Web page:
While nutrients like vitamin A, minerals, and fibre are stable, others, like vitamin C, react with oxygen after the vegetable is picked and change chemically so that they no longer function the same way in our bodies. This is called oxidative degradation.

The major frozen food companies claim that the majority of their vegetables are harvested, cleaned, cut, and frozen within hours.

This cuts down on nutrient loss due to short-term storage. But because the vegetables are usually blanched before the flash-freezing process, certain heat-sensitive nutrients, such as thiamin, can decrease. Long-term storage of frozen vegetables (6 to 12 months) can further diminish vitamin C because the vegetables are still exposed to oxygen, even in the freezer.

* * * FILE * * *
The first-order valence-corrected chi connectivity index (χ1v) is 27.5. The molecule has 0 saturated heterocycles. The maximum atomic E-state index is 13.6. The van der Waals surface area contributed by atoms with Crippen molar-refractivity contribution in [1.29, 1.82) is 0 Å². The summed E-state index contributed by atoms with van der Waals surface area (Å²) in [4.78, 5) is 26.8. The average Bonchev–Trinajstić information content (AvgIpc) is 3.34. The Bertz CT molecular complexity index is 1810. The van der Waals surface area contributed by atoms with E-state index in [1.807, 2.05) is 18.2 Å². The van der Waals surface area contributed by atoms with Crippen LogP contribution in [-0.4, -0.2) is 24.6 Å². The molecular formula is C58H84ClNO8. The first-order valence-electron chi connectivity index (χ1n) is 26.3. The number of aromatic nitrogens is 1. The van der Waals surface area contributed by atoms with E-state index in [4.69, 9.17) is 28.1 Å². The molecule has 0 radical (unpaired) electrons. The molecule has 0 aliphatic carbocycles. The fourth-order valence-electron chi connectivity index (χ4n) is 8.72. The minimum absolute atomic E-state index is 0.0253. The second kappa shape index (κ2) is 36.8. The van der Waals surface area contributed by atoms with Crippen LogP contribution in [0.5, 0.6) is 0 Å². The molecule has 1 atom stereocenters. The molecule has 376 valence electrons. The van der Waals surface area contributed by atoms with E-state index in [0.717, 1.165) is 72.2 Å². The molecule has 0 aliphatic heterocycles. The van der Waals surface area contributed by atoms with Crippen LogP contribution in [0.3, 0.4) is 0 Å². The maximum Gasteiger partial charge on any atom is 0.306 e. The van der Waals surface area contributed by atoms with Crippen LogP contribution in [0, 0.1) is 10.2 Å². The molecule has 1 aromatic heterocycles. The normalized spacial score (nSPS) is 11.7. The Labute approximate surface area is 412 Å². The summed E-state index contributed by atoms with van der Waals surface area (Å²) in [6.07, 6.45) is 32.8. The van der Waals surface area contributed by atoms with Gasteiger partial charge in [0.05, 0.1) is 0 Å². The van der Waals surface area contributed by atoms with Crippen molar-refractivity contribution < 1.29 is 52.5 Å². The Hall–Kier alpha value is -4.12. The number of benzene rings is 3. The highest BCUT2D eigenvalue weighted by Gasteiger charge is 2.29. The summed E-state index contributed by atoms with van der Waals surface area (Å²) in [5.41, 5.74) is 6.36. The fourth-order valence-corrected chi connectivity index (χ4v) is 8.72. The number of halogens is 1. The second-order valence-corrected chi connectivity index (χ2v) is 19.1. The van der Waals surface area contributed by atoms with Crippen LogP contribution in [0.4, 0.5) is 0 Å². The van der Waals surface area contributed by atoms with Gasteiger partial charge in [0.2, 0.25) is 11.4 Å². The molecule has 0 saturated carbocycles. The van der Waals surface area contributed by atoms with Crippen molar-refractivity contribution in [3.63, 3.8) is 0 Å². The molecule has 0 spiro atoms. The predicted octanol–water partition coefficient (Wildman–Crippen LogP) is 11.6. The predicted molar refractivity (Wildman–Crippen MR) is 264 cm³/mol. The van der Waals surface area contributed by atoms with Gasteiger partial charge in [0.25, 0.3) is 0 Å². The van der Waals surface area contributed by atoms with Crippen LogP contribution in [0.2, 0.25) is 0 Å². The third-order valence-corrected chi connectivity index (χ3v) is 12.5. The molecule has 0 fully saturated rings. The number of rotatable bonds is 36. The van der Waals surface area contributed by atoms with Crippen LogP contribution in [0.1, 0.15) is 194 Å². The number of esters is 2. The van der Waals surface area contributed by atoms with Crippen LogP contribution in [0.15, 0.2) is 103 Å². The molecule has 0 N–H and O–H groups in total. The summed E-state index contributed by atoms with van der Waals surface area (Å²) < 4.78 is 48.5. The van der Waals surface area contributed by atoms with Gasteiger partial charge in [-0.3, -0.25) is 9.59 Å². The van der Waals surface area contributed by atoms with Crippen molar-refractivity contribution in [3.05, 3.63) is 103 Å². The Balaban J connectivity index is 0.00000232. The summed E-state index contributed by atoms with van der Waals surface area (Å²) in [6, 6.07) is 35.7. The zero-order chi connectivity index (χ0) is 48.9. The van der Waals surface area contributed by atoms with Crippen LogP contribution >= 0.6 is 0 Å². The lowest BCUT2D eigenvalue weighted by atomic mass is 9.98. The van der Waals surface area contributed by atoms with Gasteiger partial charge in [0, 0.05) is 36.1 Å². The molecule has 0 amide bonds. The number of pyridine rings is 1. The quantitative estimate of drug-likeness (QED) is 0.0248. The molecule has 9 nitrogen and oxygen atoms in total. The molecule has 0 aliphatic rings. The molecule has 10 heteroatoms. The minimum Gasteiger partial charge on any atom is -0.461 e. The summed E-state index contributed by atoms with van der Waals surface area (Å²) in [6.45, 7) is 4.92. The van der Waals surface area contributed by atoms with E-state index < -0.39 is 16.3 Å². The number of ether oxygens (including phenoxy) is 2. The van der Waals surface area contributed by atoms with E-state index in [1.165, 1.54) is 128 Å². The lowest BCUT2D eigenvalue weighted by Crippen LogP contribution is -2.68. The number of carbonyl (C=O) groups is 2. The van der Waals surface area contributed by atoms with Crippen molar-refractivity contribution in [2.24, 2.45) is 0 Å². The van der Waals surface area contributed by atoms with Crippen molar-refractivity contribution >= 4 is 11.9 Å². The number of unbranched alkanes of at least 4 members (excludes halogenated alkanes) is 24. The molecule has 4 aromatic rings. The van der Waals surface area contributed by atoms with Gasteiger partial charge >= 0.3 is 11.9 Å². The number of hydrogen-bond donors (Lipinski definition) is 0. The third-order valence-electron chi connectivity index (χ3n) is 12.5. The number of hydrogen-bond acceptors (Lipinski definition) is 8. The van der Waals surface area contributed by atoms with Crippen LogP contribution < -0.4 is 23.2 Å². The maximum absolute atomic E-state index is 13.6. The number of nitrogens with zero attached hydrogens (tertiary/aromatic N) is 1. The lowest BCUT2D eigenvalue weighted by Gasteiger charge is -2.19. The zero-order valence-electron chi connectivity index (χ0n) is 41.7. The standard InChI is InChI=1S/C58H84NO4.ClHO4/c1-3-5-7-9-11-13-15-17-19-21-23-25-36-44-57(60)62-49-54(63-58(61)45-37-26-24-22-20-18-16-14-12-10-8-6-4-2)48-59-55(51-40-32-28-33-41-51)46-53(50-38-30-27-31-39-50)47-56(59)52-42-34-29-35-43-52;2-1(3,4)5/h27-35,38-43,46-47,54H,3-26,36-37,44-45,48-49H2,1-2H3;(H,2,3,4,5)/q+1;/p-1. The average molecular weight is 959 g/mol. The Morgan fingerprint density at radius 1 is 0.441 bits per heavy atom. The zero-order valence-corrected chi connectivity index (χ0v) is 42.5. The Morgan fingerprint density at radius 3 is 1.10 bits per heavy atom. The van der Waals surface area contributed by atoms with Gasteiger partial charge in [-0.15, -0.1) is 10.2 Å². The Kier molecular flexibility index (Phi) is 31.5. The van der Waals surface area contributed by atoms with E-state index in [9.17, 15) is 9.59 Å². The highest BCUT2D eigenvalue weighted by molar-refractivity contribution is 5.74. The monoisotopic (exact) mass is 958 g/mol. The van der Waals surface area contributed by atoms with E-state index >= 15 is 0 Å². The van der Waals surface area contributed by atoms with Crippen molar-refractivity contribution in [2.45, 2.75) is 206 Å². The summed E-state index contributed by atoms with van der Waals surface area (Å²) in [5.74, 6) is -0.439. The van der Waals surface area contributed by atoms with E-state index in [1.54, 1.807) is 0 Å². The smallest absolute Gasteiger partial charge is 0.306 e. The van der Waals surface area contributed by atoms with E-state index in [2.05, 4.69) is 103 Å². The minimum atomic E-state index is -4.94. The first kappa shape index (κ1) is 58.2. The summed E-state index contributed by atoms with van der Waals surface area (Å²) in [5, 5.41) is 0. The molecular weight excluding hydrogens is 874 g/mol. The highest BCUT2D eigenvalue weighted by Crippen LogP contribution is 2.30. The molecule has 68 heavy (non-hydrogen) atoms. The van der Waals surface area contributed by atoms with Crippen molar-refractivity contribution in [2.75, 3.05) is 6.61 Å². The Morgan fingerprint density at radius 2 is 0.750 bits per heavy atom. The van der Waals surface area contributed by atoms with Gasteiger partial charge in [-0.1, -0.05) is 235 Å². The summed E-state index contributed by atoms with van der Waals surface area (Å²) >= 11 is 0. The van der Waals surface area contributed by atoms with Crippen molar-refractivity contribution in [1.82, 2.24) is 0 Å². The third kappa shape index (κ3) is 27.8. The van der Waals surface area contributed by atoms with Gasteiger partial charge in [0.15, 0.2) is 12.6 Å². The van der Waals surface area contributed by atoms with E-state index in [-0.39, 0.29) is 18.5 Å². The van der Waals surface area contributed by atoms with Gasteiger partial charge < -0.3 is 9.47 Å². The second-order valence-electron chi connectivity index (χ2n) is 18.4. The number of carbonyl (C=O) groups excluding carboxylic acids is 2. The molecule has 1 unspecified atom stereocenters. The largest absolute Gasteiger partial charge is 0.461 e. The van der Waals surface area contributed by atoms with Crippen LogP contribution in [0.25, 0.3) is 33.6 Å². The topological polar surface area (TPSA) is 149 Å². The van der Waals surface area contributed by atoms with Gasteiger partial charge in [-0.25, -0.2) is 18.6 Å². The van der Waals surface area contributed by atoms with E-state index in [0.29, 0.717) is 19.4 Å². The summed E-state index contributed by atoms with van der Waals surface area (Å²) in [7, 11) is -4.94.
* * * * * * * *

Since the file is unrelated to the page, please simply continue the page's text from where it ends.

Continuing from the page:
Overall, the comparison in the study above showed losses of vitamin C due to the entire freezing process ranging from 10 to 80 percent, with averages around 50 percent.

When foods are canned, they are exposed to a lot of heat. When foods are frozen, they are exposed to a short burst of heat and then cooled. When it comes to fresh, they aren't heated at all (although they may be chilled) until they are cooked at home by the consumer.

When food is heated (and this includes cooking it), as in canning, the bacteria and enzymes that contribute to spoiling or decay are destroyed or at least slowed down. Freezing food does the same thing. These actions decrease the levels of some nutrients, but in rare instances, also simultaneously increase the levels of others. Tomatoes, for example, are one exception. When tomatoes are heated or cooked, levels of lycopene are increased (an antioxidant) but in the process some vitamin C is lost.

Processing also stops moisture loss and interaction with oxygen but canning can involve adding additional ingredients like sodium, sugar and water that may affect nutrient levels.